It’s probably the best choice if you want to create a website/service/app that will run in the browser, but it can also be successfully used for mobile and even desktop apps. There isn’t much that JavaScript, HTML and CSS can’t do together.

> Python

Python is a highly abstracted, multi-paradigm general purpose programming language that can be used for practically any purpose. It’s also able to run cross-platform, as the interpreter is separate and can be installed on all of the popular operating systems.

Python can successfully be used in anything from server automation to enterprise applications (resource management, CRM and accounting, data analysis, etc.), image manipulation programs and Web communication apps. [Best CDN Options For Your Website]

> Ruby (on Rails)

Ruby is another popular general purpose language that can be used for a wide variety of tasks. It’s rarely used barebones – developers usually prefer the Ruby on Rails Web application framework, but the underlying syntax and logic is the same.

Ruby can be used for cross-platform apps, but its best purpose is Web applications that run in the browser. Twitter is probably the most popular app written in Ruby (there’s also AirBnB, SoundCloud, IndieGoGo), but the language can be used for almost any purpose, from 3D modeling software to network management and robotics (as proven by MORPHA and Blue Sequence).


PHP is the most widely known server side scripting language that has been adapted for a large number of tasks. It’s considered the “dirtiest” language out there, mostly because it’s rather easy to learn and newbie developers don’t pay much attention to coding practices – its history is also not the fanciest, being a personal programming language that was rewritten several times by different individuals.

Nevertheless, PHP does a lot of things and it does them well. Facebook is the most popular platform using PHP, although they’ve also customized it to fit their purposes. PHP is a great choice for Web apps that run on Linux machines, and it can easily be used in conjunction with other languages, most notably JavaScript. [Best PHP Template Engines]

> Java

Java is an object-oriented, class-based programming language that can run on any platform, as long as it has the Java Runtime Environment installed. It’s one of the most widely used programming languages, being the official language for Android app development – if your goal is to develop native, high performance Android applications, Java is the language to go with.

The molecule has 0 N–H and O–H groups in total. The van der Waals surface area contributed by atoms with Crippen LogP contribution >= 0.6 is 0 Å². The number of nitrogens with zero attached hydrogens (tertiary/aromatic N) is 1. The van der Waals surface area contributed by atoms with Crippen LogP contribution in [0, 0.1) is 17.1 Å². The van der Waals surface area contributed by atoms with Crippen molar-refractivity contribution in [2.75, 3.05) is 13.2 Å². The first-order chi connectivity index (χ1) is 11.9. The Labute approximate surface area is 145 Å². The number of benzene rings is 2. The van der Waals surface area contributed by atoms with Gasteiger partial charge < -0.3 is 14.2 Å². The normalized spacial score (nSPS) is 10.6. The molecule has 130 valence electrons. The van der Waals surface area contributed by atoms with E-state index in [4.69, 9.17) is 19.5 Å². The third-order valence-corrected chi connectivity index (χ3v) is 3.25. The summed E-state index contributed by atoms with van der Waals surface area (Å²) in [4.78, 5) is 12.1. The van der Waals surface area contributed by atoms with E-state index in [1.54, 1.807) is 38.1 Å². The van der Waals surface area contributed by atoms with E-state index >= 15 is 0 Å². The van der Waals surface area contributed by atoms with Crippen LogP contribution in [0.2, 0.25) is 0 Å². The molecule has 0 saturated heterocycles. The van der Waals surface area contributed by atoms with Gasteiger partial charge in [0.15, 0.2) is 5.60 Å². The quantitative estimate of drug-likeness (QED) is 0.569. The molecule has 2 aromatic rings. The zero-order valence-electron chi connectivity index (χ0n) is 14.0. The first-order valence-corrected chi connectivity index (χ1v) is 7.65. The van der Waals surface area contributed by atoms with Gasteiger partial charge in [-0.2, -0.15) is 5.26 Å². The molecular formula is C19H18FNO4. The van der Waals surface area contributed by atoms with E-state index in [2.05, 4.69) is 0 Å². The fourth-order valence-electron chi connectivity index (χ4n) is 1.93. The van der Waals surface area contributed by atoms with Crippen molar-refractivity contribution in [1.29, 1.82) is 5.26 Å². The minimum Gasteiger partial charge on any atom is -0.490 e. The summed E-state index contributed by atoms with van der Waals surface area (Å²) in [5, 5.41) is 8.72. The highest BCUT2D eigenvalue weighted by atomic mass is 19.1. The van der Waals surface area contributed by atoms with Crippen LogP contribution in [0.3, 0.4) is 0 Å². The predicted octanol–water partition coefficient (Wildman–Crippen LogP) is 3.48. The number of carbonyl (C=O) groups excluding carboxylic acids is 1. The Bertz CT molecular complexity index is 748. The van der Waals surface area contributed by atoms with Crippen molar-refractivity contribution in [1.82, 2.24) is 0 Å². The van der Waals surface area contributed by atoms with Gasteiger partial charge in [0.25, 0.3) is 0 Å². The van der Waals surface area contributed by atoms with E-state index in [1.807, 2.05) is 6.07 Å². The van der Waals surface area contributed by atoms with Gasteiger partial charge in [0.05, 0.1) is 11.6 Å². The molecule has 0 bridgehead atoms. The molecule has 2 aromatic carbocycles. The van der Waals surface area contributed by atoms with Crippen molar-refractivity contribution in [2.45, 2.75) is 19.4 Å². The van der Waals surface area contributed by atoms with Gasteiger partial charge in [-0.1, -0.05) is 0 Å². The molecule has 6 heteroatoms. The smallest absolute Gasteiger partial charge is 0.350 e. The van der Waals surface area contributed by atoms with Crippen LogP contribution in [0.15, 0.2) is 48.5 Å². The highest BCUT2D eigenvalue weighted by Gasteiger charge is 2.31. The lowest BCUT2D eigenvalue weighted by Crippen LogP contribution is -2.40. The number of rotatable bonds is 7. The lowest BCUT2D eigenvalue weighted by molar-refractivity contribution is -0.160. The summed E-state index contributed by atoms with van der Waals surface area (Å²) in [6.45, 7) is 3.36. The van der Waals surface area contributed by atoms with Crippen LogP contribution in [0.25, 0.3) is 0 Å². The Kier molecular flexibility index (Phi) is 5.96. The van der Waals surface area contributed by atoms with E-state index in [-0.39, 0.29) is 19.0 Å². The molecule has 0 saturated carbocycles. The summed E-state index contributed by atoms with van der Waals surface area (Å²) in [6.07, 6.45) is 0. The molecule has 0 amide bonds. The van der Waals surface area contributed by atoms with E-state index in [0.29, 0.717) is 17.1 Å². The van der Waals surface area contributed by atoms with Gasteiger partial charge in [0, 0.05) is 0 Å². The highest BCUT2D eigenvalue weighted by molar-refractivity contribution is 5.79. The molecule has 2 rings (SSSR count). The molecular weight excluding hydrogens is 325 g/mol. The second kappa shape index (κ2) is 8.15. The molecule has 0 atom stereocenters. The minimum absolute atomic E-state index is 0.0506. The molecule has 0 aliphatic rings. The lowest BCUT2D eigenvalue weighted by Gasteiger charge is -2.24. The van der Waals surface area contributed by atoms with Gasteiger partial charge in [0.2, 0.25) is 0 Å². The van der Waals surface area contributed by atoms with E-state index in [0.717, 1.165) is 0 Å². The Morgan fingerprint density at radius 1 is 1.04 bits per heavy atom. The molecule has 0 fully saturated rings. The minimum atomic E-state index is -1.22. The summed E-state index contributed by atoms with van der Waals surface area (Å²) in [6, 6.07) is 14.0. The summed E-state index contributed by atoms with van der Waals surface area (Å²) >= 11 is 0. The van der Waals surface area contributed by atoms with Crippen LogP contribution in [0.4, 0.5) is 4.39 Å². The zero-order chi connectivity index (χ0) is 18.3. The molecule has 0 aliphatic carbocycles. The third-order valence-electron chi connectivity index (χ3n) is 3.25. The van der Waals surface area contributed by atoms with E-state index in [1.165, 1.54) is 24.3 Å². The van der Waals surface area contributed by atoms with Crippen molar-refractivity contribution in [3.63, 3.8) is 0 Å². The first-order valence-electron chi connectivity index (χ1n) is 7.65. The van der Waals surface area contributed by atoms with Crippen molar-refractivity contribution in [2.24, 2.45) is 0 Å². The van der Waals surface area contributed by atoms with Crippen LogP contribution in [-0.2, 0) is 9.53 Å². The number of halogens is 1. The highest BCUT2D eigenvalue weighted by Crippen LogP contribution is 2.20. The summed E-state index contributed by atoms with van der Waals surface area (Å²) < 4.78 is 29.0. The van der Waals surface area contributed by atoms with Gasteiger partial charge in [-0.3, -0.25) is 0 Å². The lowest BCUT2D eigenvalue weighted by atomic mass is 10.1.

> Objective-C or Swift for iOS Apps

If you need to develop iOS apps, Objective-C or Swift are your two choices. There’s a debate going on between using Obj-C or Swift, but both languages are rather similar, and to make it simple, you should use Objective-C if you already know C/C++ or are working on a project that already uses Objective-C code.

If you’re creating a new app from scratch and don’t mind spending some time getting to know a new language, Swift is the better choice, as it is more modern, more resilient and is the future of iOS apps, according to Apple.

> C++ vs C# for Windows Apps

C++ and C# can be used equally as well for creating native Windows apps, but C# is favored by Microsoft (and pretty much used only on their platform),a s well as easier to learn and implement. If you come from a C/C++ background, you’ll probably want to stick with that, however C# is not that hard to learn and any apps built from scratch will benefit more from it than C++.


Choosing a programming language may seem daunting at first, but once you’ve figured out what exactly you’ll be doing, you can easily find a language that will suit you. Choosing one that you already know is a bonus, but not a necessity – the availability of online help and documentation can easily make up for a lack of detailed knowledge, and if you stick with one of the more widely used languages, you should have no problems.

Image Source: Freepik.com

by Ricky Smith